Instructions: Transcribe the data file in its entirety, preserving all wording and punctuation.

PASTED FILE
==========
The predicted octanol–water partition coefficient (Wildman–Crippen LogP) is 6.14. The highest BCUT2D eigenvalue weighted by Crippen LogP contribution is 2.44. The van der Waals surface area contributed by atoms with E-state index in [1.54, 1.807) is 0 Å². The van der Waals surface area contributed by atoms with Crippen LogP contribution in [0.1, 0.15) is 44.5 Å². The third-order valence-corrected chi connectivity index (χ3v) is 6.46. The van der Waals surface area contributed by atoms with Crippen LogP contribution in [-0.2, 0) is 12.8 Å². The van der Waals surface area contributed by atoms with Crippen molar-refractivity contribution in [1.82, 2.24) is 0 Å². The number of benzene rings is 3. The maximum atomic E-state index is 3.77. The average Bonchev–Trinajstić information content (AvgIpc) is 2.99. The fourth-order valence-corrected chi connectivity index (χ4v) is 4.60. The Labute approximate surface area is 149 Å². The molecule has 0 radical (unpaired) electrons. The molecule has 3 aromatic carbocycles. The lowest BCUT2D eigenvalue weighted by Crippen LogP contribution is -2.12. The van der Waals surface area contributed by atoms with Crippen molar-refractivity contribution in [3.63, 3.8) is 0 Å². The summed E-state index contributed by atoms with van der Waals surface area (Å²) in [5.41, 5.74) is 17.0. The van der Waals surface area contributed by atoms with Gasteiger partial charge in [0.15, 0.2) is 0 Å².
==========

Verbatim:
The predicted octanol–water partition coefficient (Wildman–Crippen LogP) is 6.14. The highest BCUT2D eigenvalue weighted by Crippen LogP contribution is 2.44. The van der Waals surface area contributed by atoms with E-state index in [1.54, 1.807) is 0 Å². The van der Waals surface area contributed by atoms with Crippen LogP contribution in [0.1, 0.15) is 44.5 Å². The third-order valence-corrected chi connectivity index (χ3v) is 6.46. The van der Waals surface area contributed by atoms with Crippen LogP contribution in [-0.2, 0) is 12.8 Å². The van der Waals surface area contributed by atoms with Crippen molar-refractivity contribution in [1.82, 2.24) is 0 Å². The number of benzene rings is 3. The maximum atomic E-state index is 3.77. The average Bonchev–Trinajstić information content (AvgIpc) is 2.99. The fourth-order valence-corrected chi connectivity index (χ4v) is 4.60. The Labute approximate surface area is 149 Å². The molecule has 0 radical (unpaired) electrons. The molecule has 3 aromatic carbocycles. The lowest BCUT2D eigenvalue weighted by Crippen LogP contribution is -2.12. The van der Waals surface area contributed by atoms with Crippen molar-refractivity contribution in [3.63, 3.8) is 0 Å². The summed E-state index contributed by atoms with van der Waals surface area (Å²) in [5.41, 5.74) is 17.0. The van der Waals surface area contributed by atoms with Gasteiger partial charge in [0.15, 0.2) is 0 Å².